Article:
The sound of Venezuela is a bright chorus wrapped in the sun’s rays. Sometimes it’s a voice that lulls you to sleep, like the ebb and flow of the sea. Almost always it’s the bigger tone of a happy melody. It is the forest where you dance and sing; the resounding vibrations of the drums, the magnetic strum of the guitar, the hiss of the maracas, a frenzied harp. It’s the sound of dances like tonada, merengue, joropo, calypso and waltz, but also a harmony crossed by brasses and the tumbao of guaguancó.
Here, in this corner of the Caribbean, there are many dedicated to converting sound into music. With effortless ease and ‘guataca’: a unique ear, almost like a super power, these musicians require no sheet music to create melodies and harmonies.
It’s called playing by Guataca.
Ten years ago, composer Aquiles Baéz and entrepreneur Ernesto Rangel were convinced Venezuela sprang not only oil, but talent. They decided to build a non-profit dedicated to helping emerging artists gain exposure, especially those dedicated to traditional music. They called it – what else? – Guataca.
Baéz and Rangel knew music and musicians needed space, a driving force and someone to believe in their craft. Guataca offers musicians the chance to realize projects like releasing albums and giving professional concerts.
On Monday or Tuesday nights they held intimate, improvised concerts in Rangel’s apartment, a penthouse on the hill of Avila where you could hear toads croaking at night. Musicians appeared with their instruments – guitars, harps, basses, flutes, and trumpets spilling out of the elevator in Rangel’s apartment building. They wrote and shared songs with strong, ambitious lyrics.
“The old music lovers knew that something important was happening. Free music cried out for its spaces and it would be difficult to stop it,” writes César Miguel Rondón in the prologue of 10 Years of Pure Guataca, a recently published book that gives an account of the movement’s long stretch.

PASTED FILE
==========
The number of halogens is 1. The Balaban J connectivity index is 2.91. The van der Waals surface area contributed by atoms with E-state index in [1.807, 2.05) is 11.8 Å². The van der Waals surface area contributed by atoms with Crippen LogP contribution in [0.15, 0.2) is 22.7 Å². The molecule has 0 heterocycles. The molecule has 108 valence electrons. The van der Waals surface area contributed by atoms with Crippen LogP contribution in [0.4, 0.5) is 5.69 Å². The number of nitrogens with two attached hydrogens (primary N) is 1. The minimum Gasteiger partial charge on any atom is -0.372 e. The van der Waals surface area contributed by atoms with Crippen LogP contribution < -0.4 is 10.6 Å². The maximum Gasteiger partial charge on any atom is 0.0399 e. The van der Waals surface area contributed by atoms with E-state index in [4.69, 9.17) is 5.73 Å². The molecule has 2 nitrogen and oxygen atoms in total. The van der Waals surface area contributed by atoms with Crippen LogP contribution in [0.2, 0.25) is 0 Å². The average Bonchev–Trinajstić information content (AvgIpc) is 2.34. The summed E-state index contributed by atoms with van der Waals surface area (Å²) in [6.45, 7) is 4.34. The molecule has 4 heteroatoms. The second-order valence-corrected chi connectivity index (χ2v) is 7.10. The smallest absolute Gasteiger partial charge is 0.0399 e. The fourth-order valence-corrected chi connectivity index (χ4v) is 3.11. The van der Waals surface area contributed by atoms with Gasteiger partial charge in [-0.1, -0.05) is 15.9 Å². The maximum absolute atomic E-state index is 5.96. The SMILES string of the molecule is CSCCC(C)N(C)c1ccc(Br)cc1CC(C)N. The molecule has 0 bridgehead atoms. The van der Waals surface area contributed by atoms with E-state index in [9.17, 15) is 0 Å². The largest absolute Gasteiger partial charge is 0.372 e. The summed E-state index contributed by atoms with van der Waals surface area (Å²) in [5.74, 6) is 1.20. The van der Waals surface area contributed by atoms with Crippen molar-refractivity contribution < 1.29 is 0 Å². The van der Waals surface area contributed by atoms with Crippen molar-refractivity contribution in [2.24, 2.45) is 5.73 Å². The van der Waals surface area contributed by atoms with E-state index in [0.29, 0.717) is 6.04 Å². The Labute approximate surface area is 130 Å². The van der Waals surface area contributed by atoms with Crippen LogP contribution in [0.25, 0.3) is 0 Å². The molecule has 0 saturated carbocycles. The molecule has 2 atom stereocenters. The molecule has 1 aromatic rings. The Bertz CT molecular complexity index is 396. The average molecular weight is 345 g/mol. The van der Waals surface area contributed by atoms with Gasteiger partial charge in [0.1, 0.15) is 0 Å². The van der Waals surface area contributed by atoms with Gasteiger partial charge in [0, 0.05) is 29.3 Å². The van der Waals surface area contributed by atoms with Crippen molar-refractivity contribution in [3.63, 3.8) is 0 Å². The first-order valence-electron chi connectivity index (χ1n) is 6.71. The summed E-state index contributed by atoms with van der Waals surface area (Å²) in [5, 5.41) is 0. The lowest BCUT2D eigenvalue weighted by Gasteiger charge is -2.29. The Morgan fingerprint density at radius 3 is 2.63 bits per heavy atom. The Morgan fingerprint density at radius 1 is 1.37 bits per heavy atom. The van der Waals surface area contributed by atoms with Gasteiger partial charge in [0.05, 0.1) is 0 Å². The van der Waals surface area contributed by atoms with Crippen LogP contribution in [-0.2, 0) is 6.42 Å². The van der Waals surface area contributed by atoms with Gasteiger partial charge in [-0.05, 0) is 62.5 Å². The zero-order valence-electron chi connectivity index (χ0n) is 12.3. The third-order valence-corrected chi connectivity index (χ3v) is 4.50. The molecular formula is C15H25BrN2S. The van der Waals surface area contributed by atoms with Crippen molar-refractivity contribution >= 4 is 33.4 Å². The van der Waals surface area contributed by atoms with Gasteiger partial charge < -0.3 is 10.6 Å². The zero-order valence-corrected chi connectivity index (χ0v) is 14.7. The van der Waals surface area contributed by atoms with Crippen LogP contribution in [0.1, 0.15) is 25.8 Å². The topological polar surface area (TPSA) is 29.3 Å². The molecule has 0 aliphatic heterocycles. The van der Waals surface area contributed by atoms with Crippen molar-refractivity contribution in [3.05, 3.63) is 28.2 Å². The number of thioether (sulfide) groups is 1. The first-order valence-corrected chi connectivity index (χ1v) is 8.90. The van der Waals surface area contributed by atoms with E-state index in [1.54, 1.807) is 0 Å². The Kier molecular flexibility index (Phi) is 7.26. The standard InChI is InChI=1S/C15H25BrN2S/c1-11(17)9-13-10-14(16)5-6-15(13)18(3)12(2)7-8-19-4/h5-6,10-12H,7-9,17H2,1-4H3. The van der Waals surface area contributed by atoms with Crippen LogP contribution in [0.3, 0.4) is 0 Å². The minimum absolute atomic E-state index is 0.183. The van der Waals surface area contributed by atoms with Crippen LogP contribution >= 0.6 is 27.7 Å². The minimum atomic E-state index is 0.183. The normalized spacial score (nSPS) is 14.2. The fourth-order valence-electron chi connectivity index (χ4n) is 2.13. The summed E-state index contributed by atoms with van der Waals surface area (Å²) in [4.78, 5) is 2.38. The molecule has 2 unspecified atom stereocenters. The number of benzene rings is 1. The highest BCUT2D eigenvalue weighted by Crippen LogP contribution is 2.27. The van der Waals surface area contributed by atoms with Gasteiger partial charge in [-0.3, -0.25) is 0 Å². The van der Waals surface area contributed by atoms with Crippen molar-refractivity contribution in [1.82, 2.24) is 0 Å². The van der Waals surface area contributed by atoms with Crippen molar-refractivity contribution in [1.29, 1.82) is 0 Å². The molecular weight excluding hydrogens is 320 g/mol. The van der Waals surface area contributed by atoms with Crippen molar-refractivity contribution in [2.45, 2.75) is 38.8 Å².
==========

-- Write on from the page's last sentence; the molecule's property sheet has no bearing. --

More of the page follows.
Baéz and Rangel created the Guataca Nights concert series. Originally, they were nocturnal affairs, but as Caracas became less safe the nightlife died out and the concerts were moved to Sunday mornings. In a room with warm lighting and a black curtain, musicians alone or in groups sing and play violins, mandolins, guitars and drums. The audience applauds, and everyone smiles.
Those intimate recitals have been Guataca’s main task. It aims to share, spread and record this moment in Venezuelan music.
“Guataca has been a form of cultural resistance. It has shown that yes, we can, that we have what it takes. Our path points to the organic in a world where everything is so banal and where apparently what triumphs is the commercial. Venezuelan musicians are a miracle, it is one of those wonders that you have to cling to,” said Báez.
Báez had been living in the United States for 16 years before Guataca was formed. The book 10 Years of Pure Guataca begins with the moment he had his epiphany.
“I was in Holland, in the middle of a tour. I was established in New York, I had a busy work schedule, I lived on music, but I paused for a moment to think, ‘What am I doing for us, for my country, for my culture, for my people?’”
Despite the devastating crisis Venezuela has experienced the last decade, there have been many milestones Guataca has achieved like producing, distributing and sponsoring 20 albums. The Guataca Nights showcase concerts have spread to other cities such as Valencia (Carabobo) and Lechería (Anzoátegui). And in tune with the Venezuelan displacement, Guataca has found homes in New York, Miami, Panama, Madrid and Barcelona. Combined it shows a sustained rhythm that adds 200 concerts a year, as well as the Caracas Offbeat Festival, a week-long party where traditional music occupies theaters and public spaces. In four runs, it has gathered more than 2000 artists in Caracas and venues in the Venezuelan interior such as Valencia, Maracaibo, Barquisimeto and Margarita.